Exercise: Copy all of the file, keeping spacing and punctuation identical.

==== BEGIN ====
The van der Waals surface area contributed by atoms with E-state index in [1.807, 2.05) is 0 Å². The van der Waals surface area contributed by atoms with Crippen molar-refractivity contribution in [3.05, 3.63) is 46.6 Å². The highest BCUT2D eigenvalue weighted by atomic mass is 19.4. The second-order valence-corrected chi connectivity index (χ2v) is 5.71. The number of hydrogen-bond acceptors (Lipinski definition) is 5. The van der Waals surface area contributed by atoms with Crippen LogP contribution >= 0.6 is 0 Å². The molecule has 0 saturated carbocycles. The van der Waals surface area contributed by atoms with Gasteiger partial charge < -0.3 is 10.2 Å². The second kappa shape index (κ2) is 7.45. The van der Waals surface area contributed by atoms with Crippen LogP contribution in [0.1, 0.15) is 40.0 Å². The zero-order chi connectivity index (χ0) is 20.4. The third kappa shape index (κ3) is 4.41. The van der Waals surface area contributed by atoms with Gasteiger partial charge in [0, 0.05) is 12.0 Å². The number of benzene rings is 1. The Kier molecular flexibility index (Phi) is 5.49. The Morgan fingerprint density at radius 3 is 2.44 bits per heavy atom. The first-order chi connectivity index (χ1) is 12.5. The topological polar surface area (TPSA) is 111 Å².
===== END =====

The van der Waals surface area contributed by atoms with E-state index in [1.807, 2.05) is 0 Å². The van der Waals surface area contributed by atoms with Crippen molar-refractivity contribution in [3.05, 3.63) is 46.6 Å². The highest BCUT2D eigenvalue weighted by atomic mass is 19.4. The second-order valence-corrected chi connectivity index (χ2v) is 5.71. The number of hydrogen-bond acceptors (Lipinski definition) is 5. The van der Waals surface area contributed by atoms with Crippen LogP contribution >= 0.6 is 0 Å². The molecule has 0 saturated carbocycles. The van der Waals surface area contributed by atoms with Gasteiger partial charge < -0.3 is 10.2 Å². The second kappa shape index (κ2) is 7.45. The van der Waals surface area contributed by atoms with Crippen LogP contribution in [0.1, 0.15) is 40.0 Å². The zero-order chi connectivity index (χ0) is 20.4. The third kappa shape index (κ3) is 4.41. The van der Waals surface area contributed by atoms with Gasteiger partial charge in [0, 0.05) is 12.0 Å². The number of benzene rings is 1. The Kier molecular flexibility index (Phi) is 5.49. The Morgan fingerprint density at radius 3 is 2.44 bits per heavy atom. The first-order chi connectivity index (χ1) is 12.5. The topological polar surface area (TPSA) is 111 Å².